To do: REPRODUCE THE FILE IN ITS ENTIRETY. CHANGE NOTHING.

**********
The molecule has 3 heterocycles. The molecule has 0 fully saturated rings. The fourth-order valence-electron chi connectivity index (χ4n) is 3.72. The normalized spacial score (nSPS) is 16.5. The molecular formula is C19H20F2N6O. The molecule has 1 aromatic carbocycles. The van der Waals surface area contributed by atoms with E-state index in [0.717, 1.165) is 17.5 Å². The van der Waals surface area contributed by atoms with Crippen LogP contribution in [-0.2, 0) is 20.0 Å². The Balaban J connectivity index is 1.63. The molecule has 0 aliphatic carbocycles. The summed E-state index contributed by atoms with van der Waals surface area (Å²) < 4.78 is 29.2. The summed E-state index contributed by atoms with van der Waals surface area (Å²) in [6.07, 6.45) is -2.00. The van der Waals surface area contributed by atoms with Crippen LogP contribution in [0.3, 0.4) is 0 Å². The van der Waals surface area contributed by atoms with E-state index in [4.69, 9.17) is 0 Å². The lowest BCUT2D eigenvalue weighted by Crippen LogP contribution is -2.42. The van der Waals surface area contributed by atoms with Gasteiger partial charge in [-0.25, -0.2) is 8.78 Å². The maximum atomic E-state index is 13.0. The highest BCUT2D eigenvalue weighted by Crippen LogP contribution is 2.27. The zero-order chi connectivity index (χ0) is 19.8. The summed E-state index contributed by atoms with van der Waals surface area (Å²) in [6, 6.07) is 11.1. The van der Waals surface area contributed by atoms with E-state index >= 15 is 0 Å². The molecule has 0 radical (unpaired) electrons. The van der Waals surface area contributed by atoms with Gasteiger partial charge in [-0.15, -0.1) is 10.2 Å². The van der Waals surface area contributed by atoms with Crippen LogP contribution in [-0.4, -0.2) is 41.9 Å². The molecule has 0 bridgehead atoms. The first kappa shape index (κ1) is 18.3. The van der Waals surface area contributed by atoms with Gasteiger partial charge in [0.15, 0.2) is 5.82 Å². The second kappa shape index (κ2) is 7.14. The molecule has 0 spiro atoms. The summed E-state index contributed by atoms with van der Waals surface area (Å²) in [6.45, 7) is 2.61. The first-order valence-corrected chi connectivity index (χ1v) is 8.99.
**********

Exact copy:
The molecule has 3 heterocycles. The molecule has 0 fully saturated rings. The fourth-order valence-electron chi connectivity index (χ4n) is 3.72. The normalized spacial score (nSPS) is 16.5. The molecular formula is C19H20F2N6O. The molecule has 1 aromatic carbocycles. The van der Waals surface area contributed by atoms with E-state index in [0.717, 1.165) is 17.5 Å². The van der Waals surface area contributed by atoms with Crippen LogP contribution in [-0.2, 0) is 20.0 Å². The Balaban J connectivity index is 1.63. The molecule has 0 aliphatic carbocycles. The summed E-state index contributed by atoms with van der Waals surface area (Å²) < 4.78 is 29.2. The summed E-state index contributed by atoms with van der Waals surface area (Å²) in [6.07, 6.45) is -2.00. The van der Waals surface area contributed by atoms with Crippen LogP contribution in [0.3, 0.4) is 0 Å². The van der Waals surface area contributed by atoms with E-state index in [4.69, 9.17) is 0 Å². The lowest BCUT2D eigenvalue weighted by Crippen LogP contribution is -2.42. The van der Waals surface area contributed by atoms with Gasteiger partial charge in [-0.25, -0.2) is 8.78 Å². The maximum atomic E-state index is 13.0. The highest BCUT2D eigenvalue weighted by Crippen LogP contribution is 2.27. The zero-order chi connectivity index (χ0) is 19.8. The summed E-state index contributed by atoms with van der Waals surface area (Å²) in [6, 6.07) is 11.1. The van der Waals surface area contributed by atoms with E-state index >= 15 is 0 Å². The molecule has 0 radical (unpaired) electrons. The van der Waals surface area contributed by atoms with Gasteiger partial charge in [-0.15, -0.1) is 10.2 Å². The van der Waals surface area contributed by atoms with Crippen LogP contribution in [-0.4, -0.2) is 41.9 Å². The molecule has 0 bridgehead atoms. The first kappa shape index (κ1) is 18.3. The van der Waals surface area contributed by atoms with Gasteiger partial charge in [0.15, 0.2) is 5.82 Å². The second kappa shape index (κ2) is 7.14. The molecule has 0 spiro atoms. The summed E-state index contributed by atoms with van der Waals surface area (Å²) in [6.45, 7) is 2.61. The first-order valence-corrected chi connectivity index (χ1v) is 8.99.